FERNANDEZ: We are not a propaganda organization. We are an organization with a journalistic mission. We are a news organization. US international broadcasting, which includes the Voice Of America, Radio Free Europe, Radio Liberty, Radio Free Asia, and others, you know, has a long tradition—a 60-year tradition—of providing balanced and truthful news and information. The mission of US international broadcasting is to promote freedom and democracy through the free flow of accurate, reliable, and credible news and information.

MORT: But Depa Fernandez is suspicious of the government’s motives.

FERNANDEZ: If the US was serious in wanting to provide, you know, this alternative, why not fund, why not provide funds to local cultural groups, to local political groups, to—why not provide funds so that locals can, in fact, make their own media. They can promote their own culture, they can have their own internal political discussions?

MORT: The power of radio to reach large audiences did not go unnoticed by political leaders as far back as the 1930s.

[The sound of a World War II radio broadcast criticizing the Hitler Youth.]

MORT: During the Second World War, Germany began broadcasting more English-language programs abroad to gain support, and the government banned all non-German radio programs at home. In 1938, Hitler used radio to broadcast the intentions of his Nazi government to other nations, and Britain and America in turn broadcast programs to Germany. In fact, it’s claimed stations like the US-funded Radio Free Europe had a lot to do with the fall of Slobodan Milosevic in Serbia. Shanthi Kalathil, with the Carnegie Endowment for International Peace, specializes in the political impact of communication technology. She says the task facing US stations like the Voice of America is very different today than during the war.

SHANTHI KALATHIL: In certain cases in the past, during the cold war, you know, there has been tremendous local support for programs like VOA. In Poland, for instance, people looked to these radio programs as a source of independent news. But I think it’s also important to realize the new realities that we’re facing, you know, at the present time. The fact that in a lot of these target audiences you’re not going to be encountering an audience that is sympathetic to the US inherently. And so, rather than simply broadcasting US news, I think that the State Department, the Broadcasting Board of Governors, have decided to focus on a less “beat you over the head” sort of approach.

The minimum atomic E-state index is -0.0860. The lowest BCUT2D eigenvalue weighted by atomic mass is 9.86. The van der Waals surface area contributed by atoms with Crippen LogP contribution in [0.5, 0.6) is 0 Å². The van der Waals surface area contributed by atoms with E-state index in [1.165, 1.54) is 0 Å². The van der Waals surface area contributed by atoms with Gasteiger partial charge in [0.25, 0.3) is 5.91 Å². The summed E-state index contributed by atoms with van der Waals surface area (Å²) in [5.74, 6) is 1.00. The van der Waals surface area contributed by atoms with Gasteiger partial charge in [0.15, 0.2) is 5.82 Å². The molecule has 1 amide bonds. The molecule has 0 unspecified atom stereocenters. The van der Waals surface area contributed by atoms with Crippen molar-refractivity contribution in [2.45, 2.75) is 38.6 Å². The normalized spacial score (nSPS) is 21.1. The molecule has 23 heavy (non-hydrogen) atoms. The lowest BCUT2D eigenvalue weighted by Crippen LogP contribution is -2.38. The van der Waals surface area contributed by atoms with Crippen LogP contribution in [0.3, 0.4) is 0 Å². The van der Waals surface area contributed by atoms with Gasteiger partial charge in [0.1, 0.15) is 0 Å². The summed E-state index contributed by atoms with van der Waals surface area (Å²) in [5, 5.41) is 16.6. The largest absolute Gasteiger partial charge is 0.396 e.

MORT: Indeed, one of the latest examples of American broadcasts overseas is the new pro-American radio station in Afghanistan, believed to be a part of the US military’s so-called Psychological Operations in the country. The use of radio by the American government is one of the most controversial methods of public diplomacy. Critics say the US is using its position as a super power to impose its culture on other parts of the world. But those involved in the broadcasts say that’s simply not true. With their mission being to carry the truth to far flung parts of the globe where the only other source of information available is that provided by regimes often hostile to the American way. For Common Ground, I’m Steve Mort in Washington.

[Musical interlude]

PORTER: This is Common Ground, radio’s weekly program on world affairs.

[Musical interlude]

PORTER: I’m Keith Porter. Coming up this half hour on Common Ground, overcoming barriers to international adoption.

PATRICIA HUFF: It seems, for every new family formed, there’s a sad tale of potential parents scammed out of thousands of dollars by unscrupulous adoption brokers.

PORTER: Plus, a Minnesota couple’s journey to “Adopt Diego.” And Broadway goes to Moscow.

NICHOLAS HOWEY: There are more dreams in Russia. Russia is an incredible place right now. And I’ve heard it described as a frontier. It is.

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Adoption Policy